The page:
Where Did All The Productivity Go? To the Rich.
For the past 30 years productivity has grown by 80%, as measured by economists. Economist’s also think that income gains from this growth will be enjoyed by all productive members of a society. Actually, ‘think’ is probably the wrong word. ‘Assume’ is probably more accurate.
It’s been a bad assumption.
Lawrence Mishel provides the facts over at the Economic Policy Institute.
Income inequality has grown over the last 30 years or more driven by three dynamics: rising inequality of labor income (wages and compensation), rising inequality of capital income, and an increasing share of income going to capital income rather than labor income. As a consequence, examining market-based incomes one finds that “the top 1 percent of households have secured a very large share of all of the gains in income—59.9 percent of the gains from 1979–2007, while the top 0.1 percent seized an even more disproportionate share: 36 percent. In comparison, only 8.6 percent of income gains have gone to the bottom 90 percent” (Mishel and Bivens 2011).
A key to understanding this growth of income inequality—and the disappointing increases in workers’ wages and compensation and middle-class incomes—is understanding the divergence of pay and productivity. Productivity growth has risen substantially over the last few decades but the hourly compensation of the typical worker has seen much more modest growth, especially in the last 10 years or so. The gap between productivity and the compensation growth for the typical worker has been larger in the “lost decade” since the early 2000s than at any point in the post-World War II period. In contrast, productivity and the compensation of the typical worker grew in tandem over the early postwar period until the 1970s.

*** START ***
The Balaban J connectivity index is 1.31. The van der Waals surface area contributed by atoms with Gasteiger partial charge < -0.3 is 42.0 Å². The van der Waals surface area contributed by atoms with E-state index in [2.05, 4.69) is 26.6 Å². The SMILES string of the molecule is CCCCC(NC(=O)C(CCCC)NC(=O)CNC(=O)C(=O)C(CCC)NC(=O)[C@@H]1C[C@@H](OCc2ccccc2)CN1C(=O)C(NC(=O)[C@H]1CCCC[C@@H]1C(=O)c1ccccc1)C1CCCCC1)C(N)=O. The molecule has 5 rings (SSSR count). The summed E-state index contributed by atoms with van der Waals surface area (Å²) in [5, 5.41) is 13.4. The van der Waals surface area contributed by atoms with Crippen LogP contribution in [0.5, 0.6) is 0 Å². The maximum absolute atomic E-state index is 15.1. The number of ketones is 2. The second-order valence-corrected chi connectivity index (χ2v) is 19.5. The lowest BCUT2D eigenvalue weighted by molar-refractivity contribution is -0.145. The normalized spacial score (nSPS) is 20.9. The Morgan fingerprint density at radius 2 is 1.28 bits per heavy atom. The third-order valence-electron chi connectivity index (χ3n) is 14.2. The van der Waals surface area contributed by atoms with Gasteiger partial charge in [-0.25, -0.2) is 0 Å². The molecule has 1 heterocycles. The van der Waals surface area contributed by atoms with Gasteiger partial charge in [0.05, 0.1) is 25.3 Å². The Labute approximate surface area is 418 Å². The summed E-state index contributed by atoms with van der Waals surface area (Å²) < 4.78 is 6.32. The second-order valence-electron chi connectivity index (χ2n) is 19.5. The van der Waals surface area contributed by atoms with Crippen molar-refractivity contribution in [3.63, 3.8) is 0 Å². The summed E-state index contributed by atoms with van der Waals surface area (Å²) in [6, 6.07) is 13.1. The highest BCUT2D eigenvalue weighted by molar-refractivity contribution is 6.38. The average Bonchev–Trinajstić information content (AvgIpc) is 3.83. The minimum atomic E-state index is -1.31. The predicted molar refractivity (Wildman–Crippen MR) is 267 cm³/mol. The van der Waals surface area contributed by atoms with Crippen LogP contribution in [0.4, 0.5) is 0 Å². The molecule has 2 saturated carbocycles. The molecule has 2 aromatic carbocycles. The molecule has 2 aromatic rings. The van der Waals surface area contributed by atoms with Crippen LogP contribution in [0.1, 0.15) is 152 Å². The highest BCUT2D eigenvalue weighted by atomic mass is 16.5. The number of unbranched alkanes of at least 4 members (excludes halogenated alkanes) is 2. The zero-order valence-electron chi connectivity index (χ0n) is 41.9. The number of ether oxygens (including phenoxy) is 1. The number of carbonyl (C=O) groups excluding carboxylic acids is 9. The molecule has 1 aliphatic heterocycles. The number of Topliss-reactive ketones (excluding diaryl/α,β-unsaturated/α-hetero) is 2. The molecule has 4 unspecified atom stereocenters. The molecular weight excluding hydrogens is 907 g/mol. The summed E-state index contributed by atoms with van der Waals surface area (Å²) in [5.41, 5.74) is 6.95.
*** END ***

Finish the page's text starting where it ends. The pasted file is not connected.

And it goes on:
Productivity growth, which is the growth of the output of goods and services per hour worked, provides the basis for the growth of living standards. However, the experience of the vast majority of workers in recent decades has been that productivity growth actually provides only the potential for rising living standards: Recent history, especially since 2000, has shown that wages and compensation for the typical worker and income growth for the typical family have lagged tremendously behind the nation’s fast productivity growth. This paper uses data from EPI’s upcoming The State of Working America, 12th Edition (Mishel, Bivens, Gould, and Shierholz 2012) to document and explain these trends, particularly those of recent years.
Beezer here. Yet more data that shows the system is somehow broken. Income is flowing up towards the top of the income pyramid, especially to the very tip top .01%! Based on the chart above, the divergence began sometime around 1970. There is no consensus about what’s causing the divergence, but there is no question there’s a divergence. My view is there’s more than one reason. One is the loss of bargaining power by labor. Another is the gaming of the tax system so that not only are the wealthy grabbing most of the gains, they are being allowed lower tax rates and specific tax avoidance tools too. Another is probably the loss of manufacturing jobs which would have provided employment that paid living wages. That I blame on a government indifferent to employment and labor issues.